The NBA made some noise during its All-Star festivities this past weekend when it became the first major sport to embrace virtual reality. But across the street from the main event happening at Madison Square Garden, there was an ancillary event that offered fans a whole different type of immersion: a playable life-size half court made of LED screens created by Nike's Jordan brand for its 30th anniversary.
It was an NBA holodeck, and I had to try it.
The specs were mind-bending. The four massive glowing walls created a 1,200-square-foot room comprised of 10 million LEDs spread across almost 1,000 screens. (Wired has even more detail if you're interested.) The experience was programmed to let fans recreate one of Michael Jordan’s two most iconic moments: his go-ahead shot to beat Georgetown in the 1982 NCAA finals or his game-winner against the Utah Jazz in the 1998 NBA Finals. AKQA, the company behind the experience, displayed a mix of CGI and costumed extras (filmed in a real arena) on the LED screens in order to mimic the period of each moment.
I was born a Utah Jazz fan
I was born a Utah Jazz fan in New York, which means I still have fever dreams of that shot Jordan sank in 1998 (and, of course, the push-off). So when I stepped on the court I decided to "relive" that moment — this way, if I missed, I could take some solace that the Jazz didn't get beat on a blown foul call (in the virtual world, at least). Ephemeral embarrassment seemed like a fair tradeoff to achieve virtual vengeance.
The LED walls filled my entire vision, and the screens beneath my feet lit up with glowing green directions that mapped out the steps for me — but by this point I was already flustered. The clock counted down, and before I knew it I had air-balled the shot by a good 5 feet.
Behind the screens a team of editors created a personalized highlight video of everyone's attempt.
As impressive as the technology was, it was everything else that really made the experience immersive. There was a live announcer, a real crowd cheering and booing behind me, and three towering real-life athletes in my face on the court in front of me. Without those things, I'm not sure the experience would have held up so well. Despite the lengths taken to make it seem realistic, the crowd on the screens was too obviously faked. And while the sheer size of the LED walls impressed on a visceral level, it's not like you could have honestly mistook it for the real thing.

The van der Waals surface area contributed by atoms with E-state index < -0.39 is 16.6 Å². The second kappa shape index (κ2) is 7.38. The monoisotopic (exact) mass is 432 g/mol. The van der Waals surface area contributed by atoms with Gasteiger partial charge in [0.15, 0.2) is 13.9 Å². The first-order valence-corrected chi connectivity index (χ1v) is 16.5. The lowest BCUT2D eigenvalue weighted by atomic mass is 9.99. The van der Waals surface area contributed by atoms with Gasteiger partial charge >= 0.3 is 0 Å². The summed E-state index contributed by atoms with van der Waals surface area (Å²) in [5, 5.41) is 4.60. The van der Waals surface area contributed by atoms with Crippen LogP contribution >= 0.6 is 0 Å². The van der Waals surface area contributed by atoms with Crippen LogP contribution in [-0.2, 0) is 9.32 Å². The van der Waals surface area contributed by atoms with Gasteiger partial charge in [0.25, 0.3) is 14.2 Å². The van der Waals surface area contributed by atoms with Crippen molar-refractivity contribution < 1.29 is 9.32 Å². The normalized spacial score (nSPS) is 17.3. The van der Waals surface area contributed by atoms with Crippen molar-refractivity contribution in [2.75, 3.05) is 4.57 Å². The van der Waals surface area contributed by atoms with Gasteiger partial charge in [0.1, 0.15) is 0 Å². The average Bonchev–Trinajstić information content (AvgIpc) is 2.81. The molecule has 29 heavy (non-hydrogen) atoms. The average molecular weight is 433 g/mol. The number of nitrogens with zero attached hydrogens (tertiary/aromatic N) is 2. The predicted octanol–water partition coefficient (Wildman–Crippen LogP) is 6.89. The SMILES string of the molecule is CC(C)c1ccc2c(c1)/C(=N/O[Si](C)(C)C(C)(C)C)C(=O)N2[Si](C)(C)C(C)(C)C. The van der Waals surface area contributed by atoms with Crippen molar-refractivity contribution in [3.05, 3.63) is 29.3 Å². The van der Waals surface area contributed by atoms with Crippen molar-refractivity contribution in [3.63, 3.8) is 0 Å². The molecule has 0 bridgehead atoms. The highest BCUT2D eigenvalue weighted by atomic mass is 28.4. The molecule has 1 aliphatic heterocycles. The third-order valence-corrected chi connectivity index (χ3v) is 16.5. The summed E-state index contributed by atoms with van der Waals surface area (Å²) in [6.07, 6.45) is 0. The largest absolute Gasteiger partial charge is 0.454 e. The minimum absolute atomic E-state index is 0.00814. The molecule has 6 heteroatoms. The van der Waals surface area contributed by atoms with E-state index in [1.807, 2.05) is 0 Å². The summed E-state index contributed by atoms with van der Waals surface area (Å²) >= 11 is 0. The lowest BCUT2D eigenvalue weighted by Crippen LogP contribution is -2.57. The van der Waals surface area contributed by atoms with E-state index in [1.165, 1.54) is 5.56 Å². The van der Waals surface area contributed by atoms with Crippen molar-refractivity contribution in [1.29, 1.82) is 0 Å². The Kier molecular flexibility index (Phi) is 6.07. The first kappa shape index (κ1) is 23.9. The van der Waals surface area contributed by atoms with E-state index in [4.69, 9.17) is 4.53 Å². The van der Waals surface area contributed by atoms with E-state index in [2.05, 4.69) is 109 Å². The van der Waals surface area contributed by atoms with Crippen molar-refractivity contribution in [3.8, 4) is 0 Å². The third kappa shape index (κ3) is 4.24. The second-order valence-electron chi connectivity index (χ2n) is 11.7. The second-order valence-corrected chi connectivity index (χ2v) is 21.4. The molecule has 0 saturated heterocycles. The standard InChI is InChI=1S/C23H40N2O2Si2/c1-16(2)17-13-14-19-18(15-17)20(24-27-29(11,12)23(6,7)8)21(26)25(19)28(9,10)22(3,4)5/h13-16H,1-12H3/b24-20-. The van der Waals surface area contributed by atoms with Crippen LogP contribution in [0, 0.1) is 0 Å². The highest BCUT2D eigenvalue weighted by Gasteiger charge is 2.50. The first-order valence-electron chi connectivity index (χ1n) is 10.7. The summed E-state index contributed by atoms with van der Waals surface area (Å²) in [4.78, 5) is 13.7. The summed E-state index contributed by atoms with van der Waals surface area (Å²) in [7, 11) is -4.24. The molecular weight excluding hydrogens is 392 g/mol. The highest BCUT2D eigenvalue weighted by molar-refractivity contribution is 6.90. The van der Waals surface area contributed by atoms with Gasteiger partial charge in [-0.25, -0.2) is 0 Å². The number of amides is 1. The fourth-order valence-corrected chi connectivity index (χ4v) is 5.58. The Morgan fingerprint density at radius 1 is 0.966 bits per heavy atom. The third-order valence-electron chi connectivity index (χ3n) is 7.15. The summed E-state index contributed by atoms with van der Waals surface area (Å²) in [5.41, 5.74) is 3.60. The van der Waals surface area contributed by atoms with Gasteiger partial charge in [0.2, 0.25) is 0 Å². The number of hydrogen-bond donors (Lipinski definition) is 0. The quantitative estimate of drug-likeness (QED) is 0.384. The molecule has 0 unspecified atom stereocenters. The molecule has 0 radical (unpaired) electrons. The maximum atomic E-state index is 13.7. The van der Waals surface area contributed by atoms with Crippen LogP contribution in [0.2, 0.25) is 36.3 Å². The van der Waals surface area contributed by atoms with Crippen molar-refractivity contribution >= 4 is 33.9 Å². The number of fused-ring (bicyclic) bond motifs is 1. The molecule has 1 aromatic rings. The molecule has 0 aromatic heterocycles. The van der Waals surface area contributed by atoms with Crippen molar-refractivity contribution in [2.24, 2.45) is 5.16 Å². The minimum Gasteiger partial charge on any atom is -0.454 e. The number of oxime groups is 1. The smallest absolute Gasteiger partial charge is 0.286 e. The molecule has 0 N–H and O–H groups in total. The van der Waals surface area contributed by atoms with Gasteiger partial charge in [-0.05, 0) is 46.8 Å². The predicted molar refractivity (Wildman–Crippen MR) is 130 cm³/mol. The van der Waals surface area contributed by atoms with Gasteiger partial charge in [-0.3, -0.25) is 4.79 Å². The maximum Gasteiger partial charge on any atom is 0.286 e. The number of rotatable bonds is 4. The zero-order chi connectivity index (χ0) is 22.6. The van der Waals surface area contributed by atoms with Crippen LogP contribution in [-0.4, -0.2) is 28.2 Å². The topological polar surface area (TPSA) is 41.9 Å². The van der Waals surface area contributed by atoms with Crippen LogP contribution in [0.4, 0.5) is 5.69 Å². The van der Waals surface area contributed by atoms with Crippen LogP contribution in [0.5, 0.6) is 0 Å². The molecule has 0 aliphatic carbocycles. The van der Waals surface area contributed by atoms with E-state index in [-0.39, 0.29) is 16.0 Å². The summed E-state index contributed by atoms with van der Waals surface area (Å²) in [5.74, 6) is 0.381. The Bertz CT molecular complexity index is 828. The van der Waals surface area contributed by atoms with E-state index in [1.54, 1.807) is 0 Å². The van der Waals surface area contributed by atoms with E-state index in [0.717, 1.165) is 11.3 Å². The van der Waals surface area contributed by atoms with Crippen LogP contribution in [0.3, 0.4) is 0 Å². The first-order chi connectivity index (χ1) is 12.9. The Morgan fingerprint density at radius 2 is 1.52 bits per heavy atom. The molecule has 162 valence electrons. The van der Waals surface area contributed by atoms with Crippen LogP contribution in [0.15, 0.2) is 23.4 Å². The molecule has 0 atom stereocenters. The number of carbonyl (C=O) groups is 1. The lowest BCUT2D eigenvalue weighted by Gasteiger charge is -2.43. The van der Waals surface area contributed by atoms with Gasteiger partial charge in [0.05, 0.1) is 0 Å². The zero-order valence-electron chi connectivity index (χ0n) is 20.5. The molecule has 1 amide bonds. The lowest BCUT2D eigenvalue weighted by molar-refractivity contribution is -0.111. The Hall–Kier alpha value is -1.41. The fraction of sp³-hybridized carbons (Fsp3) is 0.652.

Without those human touches, the experience probably would have felt more like a gimmick. But on a weekend where the NBA worked heavily with Samsung to create a virtual reality experience, the LED court built by AKQA was a glimpse at true immersion. Whatever this kind of experience evolves into — whether it's higher-resolution screens or actual holograms — could blow away the goggle-bound experience of virtual reality. And while I was told there’s no plan to bring it to other events just yet, it’s easy to see this how this could be a big part of the future of fandom.
- The reverse side of the LED walls was equally impressive.
- Each LED panel was pieced together in quadrants.
- The green spots on the floor showed fans where to take each shot from.
- The scale of the LED court was impressive, but there was no mistaking the experience for the real thing.
- Having real athletes move around the court with you elevated the experience to a different level.
- The court took on an Assasin's Creed aesthetic in between shots.
- Having a live announcer was the cherry on top of the experience. Over 10,000 fans were estimated to have come to the Jordan experience across from Madison Square Garden.
- Not only could you get a video of your LED court attempt, but there was also a (shorter than regulation) dunk court with a 32-camera array that captured your dunk, Matrix-style.
- This rim was lowered to under nine feet high, just low enough for even the least athletic fans to dunk on.
- 32 Canon Rebel DSLRs worked in tandem to capture fans dunking.